First, fat isn’t bad for our health. It’s calorically dense, but many people under-consume essential fats in our fat-phobic society. Fat is essential because we use fat to make a lot of the tissue in our body, like cell membranes and hormones. Without it, you’re stuck recycling old fat or downregulating the repair of cells. Extra fat can also be used as a fuel, which burns with less oxidative stress than carbohydrates. Don’t worry, I’m not demonizing carbs. Carbs are useful, especially because most vegetables are primarily carbs. But we also need to not demonize fat.
Rule 1: I eat a minimum of 90 grams of good quality fat per day (but usually more like 110-130g).
Quality fats are minimally processed, include omega 3 fatty acids, and can come from animals (mostly saturated) or oily plants (mostly unsaturated). A building is only as good as its materials, so I want to ensure I have quality fat sources for construction and repair processes that affect every cell in my body. In addition, fat helps us absorb the other nutrients in our food, especially from plants. As a former fat-phobic person, this meant learning to embrace skin-on chicken thighs and fatty fish, full-fat dairy, and red meat with visible fat.
Many people are surprised to learn that vegetable and seed oils, like canola oil, are low-quality fats. They’ve done a great job marketing these oils, but they were essentially byproducts used only as machine lubricants until someone figured out they could be de-odorized, de-colorized, and sold cheaply as food. Most of them have high omega 6 and low omega 3 content, making them inflammatory. In addition, these oils are inflammatory because they’re rancid, which is why they have to be de-odorized. They go rancid so easily because they are polyunsaturated fats. Compared to monounsaturated fats (e.g., olive oil) or saturated fats (e.g., butter), polyunsaturated fats have many open binding sites that can latch onto unsavory things like free radicals. I’m not sure how they’ve gained traction as a healthy alternative to saturated fat, except that they are so cheap to make, there’s a lot to gain from heavy marketing.
When evaluating your diet, the easiest and most effective change someone can make is swap fats. The first step is to swap polyunsaturated vegetable and seed oils with monounsaturated avocado and olive oils. Both are naturally oily fruits that need minimal processing to extract oil. Avocado oil has a neutral flavor and can be cooked at high heat. Olive oil has a stronger flavor and shouldn’t be heated above 400*F/200*C. For a creamier taste, saturated fat (which has gotten an undeserved bad rep) from animal sources or coconut oil are good options. These cost more than seed oils, but with nutrition, if you don’t pay now, you’ll pay more later. Eventually, it’s best to eliminate processed and restaurant foods that use polyunsaturated fats, which is most of it because of the price. These days I have seed oils so infrequently that I can feel a difference in inflammation in my body when I do, but sometimes you just gotta have a tasty treat.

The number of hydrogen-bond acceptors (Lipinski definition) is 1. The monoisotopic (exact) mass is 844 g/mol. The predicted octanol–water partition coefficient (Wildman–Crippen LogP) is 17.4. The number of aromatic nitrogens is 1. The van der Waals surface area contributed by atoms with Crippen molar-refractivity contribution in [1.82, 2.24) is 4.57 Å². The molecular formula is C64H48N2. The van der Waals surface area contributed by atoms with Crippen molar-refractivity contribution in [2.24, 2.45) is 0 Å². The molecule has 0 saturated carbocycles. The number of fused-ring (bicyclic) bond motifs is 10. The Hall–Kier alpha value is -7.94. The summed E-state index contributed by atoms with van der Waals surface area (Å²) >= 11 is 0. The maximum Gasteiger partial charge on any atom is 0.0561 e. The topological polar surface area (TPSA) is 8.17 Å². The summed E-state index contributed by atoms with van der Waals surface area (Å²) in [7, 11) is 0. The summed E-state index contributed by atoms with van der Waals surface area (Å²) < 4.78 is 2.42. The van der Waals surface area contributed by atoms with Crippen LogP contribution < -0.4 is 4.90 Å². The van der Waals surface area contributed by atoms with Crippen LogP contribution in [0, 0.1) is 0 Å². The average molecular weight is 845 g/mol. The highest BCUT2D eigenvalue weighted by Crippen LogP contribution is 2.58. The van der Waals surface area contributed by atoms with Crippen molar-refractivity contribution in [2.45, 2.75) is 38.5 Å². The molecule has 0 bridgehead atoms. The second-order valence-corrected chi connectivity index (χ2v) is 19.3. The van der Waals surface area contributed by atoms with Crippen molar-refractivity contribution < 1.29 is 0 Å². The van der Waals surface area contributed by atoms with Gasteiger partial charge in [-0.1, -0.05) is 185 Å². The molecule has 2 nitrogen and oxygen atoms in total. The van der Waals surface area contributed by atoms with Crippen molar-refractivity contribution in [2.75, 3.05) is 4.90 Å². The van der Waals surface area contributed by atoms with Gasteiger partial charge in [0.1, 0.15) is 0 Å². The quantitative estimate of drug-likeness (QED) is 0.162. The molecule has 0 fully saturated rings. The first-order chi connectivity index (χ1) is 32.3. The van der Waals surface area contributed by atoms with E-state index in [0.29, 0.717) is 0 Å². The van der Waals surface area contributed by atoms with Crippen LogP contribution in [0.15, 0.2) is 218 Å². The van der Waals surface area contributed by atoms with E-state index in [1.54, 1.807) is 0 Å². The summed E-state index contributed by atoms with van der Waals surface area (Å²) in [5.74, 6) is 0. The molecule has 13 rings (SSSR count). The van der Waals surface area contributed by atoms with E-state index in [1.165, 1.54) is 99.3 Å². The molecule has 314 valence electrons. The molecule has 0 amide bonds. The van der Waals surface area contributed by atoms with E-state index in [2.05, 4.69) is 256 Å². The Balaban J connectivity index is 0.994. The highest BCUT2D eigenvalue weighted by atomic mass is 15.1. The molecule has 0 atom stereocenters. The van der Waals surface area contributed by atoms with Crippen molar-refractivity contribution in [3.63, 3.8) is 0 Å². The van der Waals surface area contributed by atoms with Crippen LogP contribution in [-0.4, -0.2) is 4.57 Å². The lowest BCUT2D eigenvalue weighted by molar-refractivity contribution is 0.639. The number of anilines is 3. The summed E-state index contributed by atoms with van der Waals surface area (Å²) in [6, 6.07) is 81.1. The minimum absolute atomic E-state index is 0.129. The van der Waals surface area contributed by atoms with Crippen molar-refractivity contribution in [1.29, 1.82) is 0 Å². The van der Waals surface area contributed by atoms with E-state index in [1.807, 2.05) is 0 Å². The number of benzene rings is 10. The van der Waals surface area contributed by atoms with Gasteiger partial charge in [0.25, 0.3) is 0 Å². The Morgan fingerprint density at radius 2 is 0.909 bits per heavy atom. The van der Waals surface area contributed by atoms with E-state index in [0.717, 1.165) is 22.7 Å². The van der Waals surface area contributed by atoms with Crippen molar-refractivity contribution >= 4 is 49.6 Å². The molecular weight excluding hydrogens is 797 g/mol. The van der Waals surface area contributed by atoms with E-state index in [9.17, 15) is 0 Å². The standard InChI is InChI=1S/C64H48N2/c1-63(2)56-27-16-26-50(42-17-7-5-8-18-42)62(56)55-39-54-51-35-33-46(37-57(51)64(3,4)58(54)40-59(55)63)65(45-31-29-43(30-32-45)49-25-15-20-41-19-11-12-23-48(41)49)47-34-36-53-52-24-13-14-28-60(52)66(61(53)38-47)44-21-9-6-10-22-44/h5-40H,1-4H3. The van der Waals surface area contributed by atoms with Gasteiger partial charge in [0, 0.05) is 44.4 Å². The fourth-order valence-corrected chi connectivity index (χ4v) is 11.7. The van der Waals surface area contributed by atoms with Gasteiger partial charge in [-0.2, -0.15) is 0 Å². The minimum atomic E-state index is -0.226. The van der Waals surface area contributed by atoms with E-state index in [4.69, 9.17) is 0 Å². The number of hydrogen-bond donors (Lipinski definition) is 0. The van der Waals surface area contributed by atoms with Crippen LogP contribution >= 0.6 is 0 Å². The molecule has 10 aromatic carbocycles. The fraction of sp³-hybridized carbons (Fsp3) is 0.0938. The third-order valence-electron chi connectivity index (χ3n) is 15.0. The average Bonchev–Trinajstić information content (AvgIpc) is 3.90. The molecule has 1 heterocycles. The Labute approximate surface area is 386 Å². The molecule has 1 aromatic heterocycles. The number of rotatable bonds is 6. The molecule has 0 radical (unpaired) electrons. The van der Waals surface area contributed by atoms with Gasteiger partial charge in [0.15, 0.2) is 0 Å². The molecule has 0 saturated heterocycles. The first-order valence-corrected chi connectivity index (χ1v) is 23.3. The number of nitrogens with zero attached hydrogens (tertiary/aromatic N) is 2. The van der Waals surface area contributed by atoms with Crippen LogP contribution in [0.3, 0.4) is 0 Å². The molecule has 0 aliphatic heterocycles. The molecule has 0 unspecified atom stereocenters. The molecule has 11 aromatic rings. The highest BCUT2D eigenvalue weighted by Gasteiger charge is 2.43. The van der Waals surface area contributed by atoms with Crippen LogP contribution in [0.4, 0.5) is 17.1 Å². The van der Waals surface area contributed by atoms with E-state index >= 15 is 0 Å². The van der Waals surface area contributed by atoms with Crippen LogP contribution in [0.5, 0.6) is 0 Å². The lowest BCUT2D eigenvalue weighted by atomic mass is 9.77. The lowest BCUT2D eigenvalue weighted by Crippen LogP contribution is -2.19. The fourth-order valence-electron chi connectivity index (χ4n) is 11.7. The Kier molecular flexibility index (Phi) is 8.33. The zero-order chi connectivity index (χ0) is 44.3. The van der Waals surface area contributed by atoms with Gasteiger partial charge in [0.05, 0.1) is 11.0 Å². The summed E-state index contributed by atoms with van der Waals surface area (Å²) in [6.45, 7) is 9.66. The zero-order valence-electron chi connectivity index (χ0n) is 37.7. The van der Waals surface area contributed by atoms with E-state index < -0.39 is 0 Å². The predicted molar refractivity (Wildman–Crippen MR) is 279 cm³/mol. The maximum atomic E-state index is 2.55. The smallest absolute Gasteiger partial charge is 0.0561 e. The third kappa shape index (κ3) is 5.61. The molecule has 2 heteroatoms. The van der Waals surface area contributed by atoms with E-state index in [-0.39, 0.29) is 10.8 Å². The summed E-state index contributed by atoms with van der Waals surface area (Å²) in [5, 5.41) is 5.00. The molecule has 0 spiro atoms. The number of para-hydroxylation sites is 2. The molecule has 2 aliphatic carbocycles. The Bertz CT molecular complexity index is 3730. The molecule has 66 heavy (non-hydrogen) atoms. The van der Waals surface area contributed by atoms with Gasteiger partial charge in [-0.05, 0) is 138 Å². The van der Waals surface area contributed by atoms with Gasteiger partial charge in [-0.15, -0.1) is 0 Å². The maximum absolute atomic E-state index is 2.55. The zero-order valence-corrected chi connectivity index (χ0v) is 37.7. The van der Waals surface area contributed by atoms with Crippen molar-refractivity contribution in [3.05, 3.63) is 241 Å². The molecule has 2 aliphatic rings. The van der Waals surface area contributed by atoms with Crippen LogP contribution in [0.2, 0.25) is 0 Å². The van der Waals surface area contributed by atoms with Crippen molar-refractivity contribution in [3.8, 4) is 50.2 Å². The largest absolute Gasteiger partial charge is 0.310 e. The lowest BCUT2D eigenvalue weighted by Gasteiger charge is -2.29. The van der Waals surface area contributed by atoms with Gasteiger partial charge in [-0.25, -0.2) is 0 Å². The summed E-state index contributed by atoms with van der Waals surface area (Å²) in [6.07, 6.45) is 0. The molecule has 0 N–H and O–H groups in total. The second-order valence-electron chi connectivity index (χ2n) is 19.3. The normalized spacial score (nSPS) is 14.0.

Rule 2: I get a minimum of 2g of omega 3 fatty acids per day, with at least 1g from EPA.
Omega 3 fatty acids are the superfood version of fat, but they’re in low quantities in most food. Unless I have a lot of fatty fish, I supplement with fish oil to get that much EPA. There are also ALA (primarily from plants like olives and walnuts) and DHA (primarily from fish and grass-fed beef) types of omega 3s. Some people talk about your omega 3 to omega 6 ratio, but I don’t find that useful to pay attention to when eating mostly unprocessed food. My nutrition tracker calculates it for me, though, and it’s usually 1:4 to 1:10.
Rule 3: I try to get less than 30g of saturated fat each day.
This rule is something I’m keeping an eye on rather than strictly adhering to. I used to not limit my saturated fat after learning how it came to be villainized (again, marketing from the sugar industry when it became cheap to manufacture sugar). However, I seem to be one of the 10-15% of people who get high LDL cholesterol from saturated fat. The reasons I’m not really worried about this are complex and not something I’ll share in case it’s misinterpreted as medical advice, but I’m limiting saturated fat for a while to see what happens. Less than 30g of saturated fat in a day means only one of my two meals has meat, and I have an eye on my dairy intake. Another thing I’m trying is sheep and goat dairy products instead of cow dairy products because they have a higher concentration of medium-chain triglycerides, which is supposed to help with high LDL cholesterol.
For more information about vegetable and seed oils, see this talk by Dr. Chris Knobbe at the Low Carb Down Under conference. Low Carb Down Under is another keto/low-carb-oriented information outlet, and not every talk is unbiased. However, their keynotes, like this talk, are usually pretty well-balanced and evidence-based.
This is post 2 of 4 about nutrition for recovery. The next post is about protein (coming soon), or return to the wellness series page.